The Detroit icon was famed for her voice, her activism, and her punchy ensembles, both on and off-stage; her ankle-length, feather-plumed coats are a perfect example. She was buried in a glittering gold floor-length dress, forever immortalizing her as the Queen of Soul.
You really can't talk about Black '70s style icons without mentioning Diana Ross. Her always on-point ensembles have put her on top of best-dressed lists time and time again, whether she’s in a silk slip dress or a polka dot pantsuit. Having wanted to be a fashion designer herself, she was known for proudly wearing looks by Bob Mackie and Vivienne Westwood. Her daughter, Tracee Ellis Ross, continues her sartorial legacy today.
Known for her lilting voice in “Santa Baby,” Eartha Kitt was a renaissance woman — working as a singer, actress, dancer, comedian, songwriter, activist, and author in her lifetime. Known for her full leopard-print looks, she advanced to take over the role of Catwoman in the '60s series, Batman — and the unforgettable imprint she left on the character even influenced designers like Hubert de Givenchy throughout his own career.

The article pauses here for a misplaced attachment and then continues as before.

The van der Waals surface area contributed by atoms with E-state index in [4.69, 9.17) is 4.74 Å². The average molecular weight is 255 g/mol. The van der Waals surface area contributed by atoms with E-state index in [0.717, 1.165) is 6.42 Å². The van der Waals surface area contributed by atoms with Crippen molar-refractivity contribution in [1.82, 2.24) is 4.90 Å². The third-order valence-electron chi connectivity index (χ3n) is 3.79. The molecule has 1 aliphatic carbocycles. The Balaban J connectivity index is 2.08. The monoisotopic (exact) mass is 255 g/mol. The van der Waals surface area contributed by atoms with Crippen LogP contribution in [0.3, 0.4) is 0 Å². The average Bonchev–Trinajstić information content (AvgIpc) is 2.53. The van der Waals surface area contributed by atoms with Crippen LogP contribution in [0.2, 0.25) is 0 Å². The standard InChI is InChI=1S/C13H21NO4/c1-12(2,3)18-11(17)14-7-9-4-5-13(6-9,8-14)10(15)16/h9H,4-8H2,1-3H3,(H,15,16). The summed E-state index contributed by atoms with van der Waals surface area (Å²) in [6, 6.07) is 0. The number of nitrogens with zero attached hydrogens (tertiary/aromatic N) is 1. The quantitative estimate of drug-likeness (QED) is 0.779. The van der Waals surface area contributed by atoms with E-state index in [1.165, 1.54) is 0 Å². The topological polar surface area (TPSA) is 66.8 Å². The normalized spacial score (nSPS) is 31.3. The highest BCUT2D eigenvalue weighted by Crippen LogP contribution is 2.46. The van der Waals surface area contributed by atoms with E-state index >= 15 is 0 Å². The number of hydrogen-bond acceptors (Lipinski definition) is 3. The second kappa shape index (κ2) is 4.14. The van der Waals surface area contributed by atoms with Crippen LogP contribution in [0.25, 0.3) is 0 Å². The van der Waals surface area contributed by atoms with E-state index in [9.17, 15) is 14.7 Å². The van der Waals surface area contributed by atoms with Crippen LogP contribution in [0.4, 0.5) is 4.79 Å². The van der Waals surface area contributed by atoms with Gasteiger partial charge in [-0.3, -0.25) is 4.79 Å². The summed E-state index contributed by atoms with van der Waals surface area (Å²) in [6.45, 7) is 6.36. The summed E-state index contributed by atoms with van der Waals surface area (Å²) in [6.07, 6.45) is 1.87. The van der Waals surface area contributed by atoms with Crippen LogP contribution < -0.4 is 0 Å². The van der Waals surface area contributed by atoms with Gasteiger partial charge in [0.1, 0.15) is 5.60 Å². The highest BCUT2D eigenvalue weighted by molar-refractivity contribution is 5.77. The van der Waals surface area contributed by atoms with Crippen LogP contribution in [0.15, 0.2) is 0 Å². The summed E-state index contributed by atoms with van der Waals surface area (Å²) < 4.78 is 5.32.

The Queen of Disco was, of course, known for her electric voice, but her sartorial flexibility captivated the world, too. Summer could shift from a prairie dress (pictured above) to an ostrich feather cape in a flash, all of which she executed flawlessly. For a quintessentially ‘70s aesthetic, peruse through Summer’s bohemian and glittery fashion portfolio.
It's impossible to talk about Black women in fashion without including Iman. Born in Somalia, Iman rose to become the first black supermodel ever — having an entire Yves Saint Laurent collection, “The African Queen,” devoted to her. Her best-dressing continued through her marriage with David Bowie, through which the power-couple was known for showing up to red carpet events in striking, fashion-forward looks.
Known for her androgynous style, Jones was quick to become a muse to Yves Saint Laurent after signing with Wilhelmina at age 18. The Jamaican model's flattop cut and striking features made her a favorite subject for all the top fashion photographers, and her edgy night-out ensembles in and around Studio 54 made a strong case for her off-camera personal style.
Dandridge was the first Black woman to get an Oscar nod for Best Actress, following her performance in Carmen Jones (1954). While the singer-actor blazed a trail in a predominantly white industry, she was persistently discriminated against, being barred from using bathrooms, lobbies, and swimming pools while on tour, and was forced to change in a janitor's closet as opposed to a dressing room. Her love of fashions evoking old Hollywood glamour was consistent through her life, with dozens of strapless sweetheart bustiers and mermaid frocks making up her style file.